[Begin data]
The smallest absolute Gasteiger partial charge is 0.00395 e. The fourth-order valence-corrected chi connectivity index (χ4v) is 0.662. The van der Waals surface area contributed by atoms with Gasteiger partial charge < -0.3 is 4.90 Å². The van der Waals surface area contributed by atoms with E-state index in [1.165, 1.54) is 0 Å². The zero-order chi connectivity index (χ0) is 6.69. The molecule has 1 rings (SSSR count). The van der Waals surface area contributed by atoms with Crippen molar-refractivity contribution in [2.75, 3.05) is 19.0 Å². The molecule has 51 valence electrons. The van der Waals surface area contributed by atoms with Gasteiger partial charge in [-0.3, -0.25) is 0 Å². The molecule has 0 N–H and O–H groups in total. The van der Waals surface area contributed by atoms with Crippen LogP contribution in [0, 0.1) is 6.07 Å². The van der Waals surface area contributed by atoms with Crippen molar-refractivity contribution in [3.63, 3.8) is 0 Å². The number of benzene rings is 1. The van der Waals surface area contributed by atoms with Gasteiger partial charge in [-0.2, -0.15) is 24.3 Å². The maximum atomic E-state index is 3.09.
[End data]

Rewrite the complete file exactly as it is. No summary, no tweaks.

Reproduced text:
The smallest absolute Gasteiger partial charge is 0.00395 e. The fourth-order valence-corrected chi connectivity index (χ4v) is 0.662. The van der Waals surface area contributed by atoms with Gasteiger partial charge < -0.3 is 4.90 Å². The van der Waals surface area contributed by atoms with E-state index in [1.165, 1.54) is 0 Å². The zero-order chi connectivity index (χ0) is 6.69. The molecule has 1 rings (SSSR count). The van der Waals surface area contributed by atoms with Crippen molar-refractivity contribution in [2.75, 3.05) is 19.0 Å². The molecule has 51 valence electrons. The van der Waals surface area contributed by atoms with Gasteiger partial charge in [-0.3, -0.25) is 0 Å². The molecule has 0 N–H and O–H groups in total. The van der Waals surface area contributed by atoms with Crippen LogP contribution in [0, 0.1) is 6.07 Å². The van der Waals surface area contributed by atoms with Crippen molar-refractivity contribution in [3.63, 3.8) is 0 Å². The number of benzene rings is 1. The van der Waals surface area contributed by atoms with Gasteiger partial charge in [-0.2, -0.15) is 24.3 Å². The maximum atomic E-state index is 3.09.